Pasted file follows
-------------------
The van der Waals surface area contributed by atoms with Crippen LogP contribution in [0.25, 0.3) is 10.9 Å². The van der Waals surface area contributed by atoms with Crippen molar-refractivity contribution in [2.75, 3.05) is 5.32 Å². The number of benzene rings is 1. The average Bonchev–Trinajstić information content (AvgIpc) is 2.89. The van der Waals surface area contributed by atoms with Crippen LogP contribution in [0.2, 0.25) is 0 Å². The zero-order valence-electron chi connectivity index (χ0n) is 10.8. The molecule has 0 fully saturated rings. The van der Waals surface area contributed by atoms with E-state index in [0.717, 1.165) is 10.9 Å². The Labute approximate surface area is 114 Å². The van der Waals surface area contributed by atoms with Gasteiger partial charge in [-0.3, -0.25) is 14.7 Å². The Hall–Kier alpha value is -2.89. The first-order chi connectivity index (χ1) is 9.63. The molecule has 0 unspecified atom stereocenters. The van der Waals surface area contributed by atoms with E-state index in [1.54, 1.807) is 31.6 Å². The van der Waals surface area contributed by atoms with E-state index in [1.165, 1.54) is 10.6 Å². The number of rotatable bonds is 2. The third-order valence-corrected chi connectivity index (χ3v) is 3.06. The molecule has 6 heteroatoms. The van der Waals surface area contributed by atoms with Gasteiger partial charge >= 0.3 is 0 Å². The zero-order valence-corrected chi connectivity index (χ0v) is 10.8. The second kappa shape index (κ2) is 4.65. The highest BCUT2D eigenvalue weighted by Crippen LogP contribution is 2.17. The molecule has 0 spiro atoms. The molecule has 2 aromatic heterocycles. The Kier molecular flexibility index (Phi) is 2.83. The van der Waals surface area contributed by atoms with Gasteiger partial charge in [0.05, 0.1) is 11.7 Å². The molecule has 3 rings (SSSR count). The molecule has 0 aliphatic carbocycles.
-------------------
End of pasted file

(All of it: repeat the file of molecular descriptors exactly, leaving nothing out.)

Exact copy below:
The van der Waals surface area contributed by atoms with Crippen LogP contribution in [0.25, 0.3) is 10.9 Å². The van der Waals surface area contributed by atoms with Crippen molar-refractivity contribution in [2.75, 3.05) is 5.32 Å². The number of benzene rings is 1. The average Bonchev–Trinajstić information content (AvgIpc) is 2.89. The van der Waals surface area contributed by atoms with Crippen LogP contribution in [0.2, 0.25) is 0 Å². The zero-order valence-electron chi connectivity index (χ0n) is 10.8. The molecule has 0 fully saturated rings. The van der Waals surface area contributed by atoms with E-state index in [0.717, 1.165) is 10.9 Å². The Labute approximate surface area is 114 Å². The van der Waals surface area contributed by atoms with Gasteiger partial charge in [-0.3, -0.25) is 14.7 Å². The Hall–Kier alpha value is -2.89. The first-order chi connectivity index (χ1) is 9.63. The molecule has 0 unspecified atom stereocenters. The van der Waals surface area contributed by atoms with E-state index in [1.54, 1.807) is 31.6 Å². The van der Waals surface area contributed by atoms with E-state index in [1.165, 1.54) is 10.6 Å². The number of rotatable bonds is 2. The third-order valence-corrected chi connectivity index (χ3v) is 3.06. The molecule has 6 heteroatoms. The van der Waals surface area contributed by atoms with Gasteiger partial charge >= 0.3 is 0 Å². The zero-order valence-corrected chi connectivity index (χ0v) is 10.8. The second kappa shape index (κ2) is 4.65. The highest BCUT2D eigenvalue weighted by Crippen LogP contribution is 2.17. The molecule has 0 spiro atoms. The molecule has 2 aromatic heterocycles. The Kier molecular flexibility index (Phi) is 2.83. The van der Waals surface area contributed by atoms with Gasteiger partial charge in [0.05, 0.1) is 11.7 Å². The molecule has 3 rings (SSSR count). The molecule has 0 aliphatic carbocycles.